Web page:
Decades after Castro’s revolution, the church combines Wesleyan and Pentecostal elements to form its identity.
United Methodist News Service
On a warm Sunday morning, the worship team at Vedado Methodist Church in Havana’s central business district brings the congregation to its feet.
Many people in the packed pews wave their arms as they sing “derrama tu Gloria” — spill your glory — and the city is visible through the stained glass windows that are opened onto the street, Calle 25.
Their voices on this November morning may even be loud enough to be heard a couple of blocks away outside the Habana Libre Hotel, where Fidel Castro set up temporary headquarters for his new revolutionary government in 1959.
Although it still represents less than one percent of the population, the Methodist Church in Cuba has made its presence known across the island. And what was once a carbon copy of the U.S. order of worship has transformed into music-filled calls to prayer with a Pentecostal vibe.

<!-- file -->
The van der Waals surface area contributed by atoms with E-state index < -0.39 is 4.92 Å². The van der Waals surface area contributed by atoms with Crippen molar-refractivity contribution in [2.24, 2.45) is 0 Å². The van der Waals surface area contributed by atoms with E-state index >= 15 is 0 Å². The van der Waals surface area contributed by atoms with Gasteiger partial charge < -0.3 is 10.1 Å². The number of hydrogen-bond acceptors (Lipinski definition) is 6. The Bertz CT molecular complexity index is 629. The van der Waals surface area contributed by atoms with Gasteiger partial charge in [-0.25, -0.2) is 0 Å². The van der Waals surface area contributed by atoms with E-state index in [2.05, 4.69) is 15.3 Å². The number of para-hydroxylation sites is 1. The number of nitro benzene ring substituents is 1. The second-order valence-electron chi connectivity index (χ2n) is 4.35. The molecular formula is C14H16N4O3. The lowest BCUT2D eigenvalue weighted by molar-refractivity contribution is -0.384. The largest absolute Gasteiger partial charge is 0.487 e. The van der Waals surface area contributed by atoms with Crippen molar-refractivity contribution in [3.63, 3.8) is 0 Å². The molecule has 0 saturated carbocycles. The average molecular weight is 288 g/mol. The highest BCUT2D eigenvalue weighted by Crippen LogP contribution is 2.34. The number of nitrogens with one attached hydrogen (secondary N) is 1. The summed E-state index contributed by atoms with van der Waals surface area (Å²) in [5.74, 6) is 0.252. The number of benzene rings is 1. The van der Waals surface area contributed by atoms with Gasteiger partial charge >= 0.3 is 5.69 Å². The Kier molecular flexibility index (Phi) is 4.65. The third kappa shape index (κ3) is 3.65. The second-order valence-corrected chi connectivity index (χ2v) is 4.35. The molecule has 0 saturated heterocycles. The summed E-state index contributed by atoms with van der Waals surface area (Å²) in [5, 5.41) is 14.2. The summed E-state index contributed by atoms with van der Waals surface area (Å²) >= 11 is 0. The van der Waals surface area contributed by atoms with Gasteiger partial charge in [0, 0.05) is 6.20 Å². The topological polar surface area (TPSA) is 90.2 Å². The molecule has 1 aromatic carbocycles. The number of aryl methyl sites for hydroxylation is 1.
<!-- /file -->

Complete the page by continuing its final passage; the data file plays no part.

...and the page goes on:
“Eighteen years ago, when I started ministry as a pastor…there were around 190 Methodist churches (in Cuba),” says the Rev. Lester Fernandez, 43, who leads the Vedado church. “But now, there are over 400 churches.”
Today, by its own count, the Methodist Church in Cuba has more than 43,000 active members and a community of more than 65,000. Eighty percent of the municipalities in Cuba have a Methodist church and 98 percent have preaching locations. In addition to the more than 400 pastoral charges, there are some 1,000 missions and several thousand cell groups.
“In Cuba, we don’t talk about decreases,” Fernandez explains. “It is almost a law that the churches have to grow.”
While some Cuban Methodists come from a Christian background, many more are converts. Fernandez, who describes his parents as “ex-Communists,” decided to walk into a church one day and became a Christian at 15. Four years later, he was a pastor and now he is one of the more experienced pastors in the denomination.
The official Methodist presence on the island dates to 1898, when the Rev. W.A. Candler became bishop of the Florida area of the Methodist Episcopal Church South and sent missionaries to Cuba. A former Methodist high school near the Marianao Methodist Church still bears a plaque with Candler’s name and operates as a public school today.